Berk on Burke
Thursday, 27 March 2003
Edmund Burke's Address to the Electors of Bristol has been on my mind a bit recently. Any idea, however silly, that isn't about the war is a welcome relief at the moment. I first started thinking about Burke's address after reading Trollope's Doctor Thorne which includes a lengthy description of the conduct of an election in the Borough of Barchester. For me, this cast Burke's remarks to his recalcitrant electors in an entirely new light.
Burke's address is supposed to enunciate a principled conservative position on the relationship between voters and their representatives: I've yet to find the "central passage" where Burke clearly enunciates this principle - I keep getting bogged down in Burke's carping remarks about the various accusations that have been brought against him. Having read Trollope's account of an election held several years after Burke's death - a period which saw at least one act of Parliament aimed at electoral reform - I think that there are good grounds for believing that part of Burke's sense of grievance with his electors was that he wasn't getting value for money. Over the years, Burke would have spent a lot of money securing the votes of the Bristol electors and, in some cases, he probably knew how much an elector's vote had cost him down to the last penny. Or, at the very least, someone would be able to tell him.
These days we do things differently - votes are bought by providing schools, hospitals and bowling clubs out of the public purse. This may not be an improvement: public works budgets may be to politics what soap-on-a-rope and horny-as-a-rhino boxer shorts are to Christmas. If nothing else, a return to more straightforward forms of vote-buying would be more economically efficient than trying to win the votes of the many by providing expensive public facilities which, in practice, will only be used by a few. There are probably plenty of voters out there who would rather have an extra few bucks in the kitty on election day than a share in a new gym for the local high school which they don't send their kids to anyway.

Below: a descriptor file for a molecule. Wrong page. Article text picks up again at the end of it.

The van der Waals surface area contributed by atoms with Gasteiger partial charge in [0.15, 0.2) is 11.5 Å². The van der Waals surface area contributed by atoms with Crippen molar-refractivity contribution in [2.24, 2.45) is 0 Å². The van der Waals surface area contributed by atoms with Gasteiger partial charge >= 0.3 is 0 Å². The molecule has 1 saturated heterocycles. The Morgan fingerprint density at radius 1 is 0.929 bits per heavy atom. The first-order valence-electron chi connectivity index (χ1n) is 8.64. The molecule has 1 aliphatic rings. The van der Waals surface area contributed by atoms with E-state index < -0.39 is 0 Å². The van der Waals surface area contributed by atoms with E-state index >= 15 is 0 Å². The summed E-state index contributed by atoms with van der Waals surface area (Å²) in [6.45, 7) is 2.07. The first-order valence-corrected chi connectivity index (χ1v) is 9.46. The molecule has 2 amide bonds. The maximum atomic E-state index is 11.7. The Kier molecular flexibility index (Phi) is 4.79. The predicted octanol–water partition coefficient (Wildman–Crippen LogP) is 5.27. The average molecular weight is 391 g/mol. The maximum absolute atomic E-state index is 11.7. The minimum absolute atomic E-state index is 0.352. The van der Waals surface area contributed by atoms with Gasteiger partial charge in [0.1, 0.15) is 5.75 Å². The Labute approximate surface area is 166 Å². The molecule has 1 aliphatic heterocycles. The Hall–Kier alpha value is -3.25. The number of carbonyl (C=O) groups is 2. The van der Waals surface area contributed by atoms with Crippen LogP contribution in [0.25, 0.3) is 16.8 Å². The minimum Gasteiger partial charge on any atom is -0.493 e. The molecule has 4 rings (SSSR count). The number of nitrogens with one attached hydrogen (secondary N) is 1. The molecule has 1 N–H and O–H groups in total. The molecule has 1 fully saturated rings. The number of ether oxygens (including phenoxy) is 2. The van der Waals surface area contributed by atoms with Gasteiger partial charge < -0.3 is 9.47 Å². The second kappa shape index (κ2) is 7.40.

The other problem with our modern forms of vote buying is that public works send no clear price signal to either voters or to politicians. A return to simpler forms of electioneering would eliminate this inefficiency. In fact, if some of the institutions which have arisen since Burke's time - such as futures exchanges -were brought into play, it would be possible to arrive at a system which sent very clear price signals to both electors and their representatives at all times. If the member for Bennelong wished to check his standing with his local electorate, he would only need to check closing prices for Bennelong votes on the Sydney Futures exchange. As market price signals are always reliable, much of the needless ambiguity and error associated with opinion polling would be eliminated.
I have a nagging feeling that there's something wrong with this post, but I can't quite put my finger on what it is.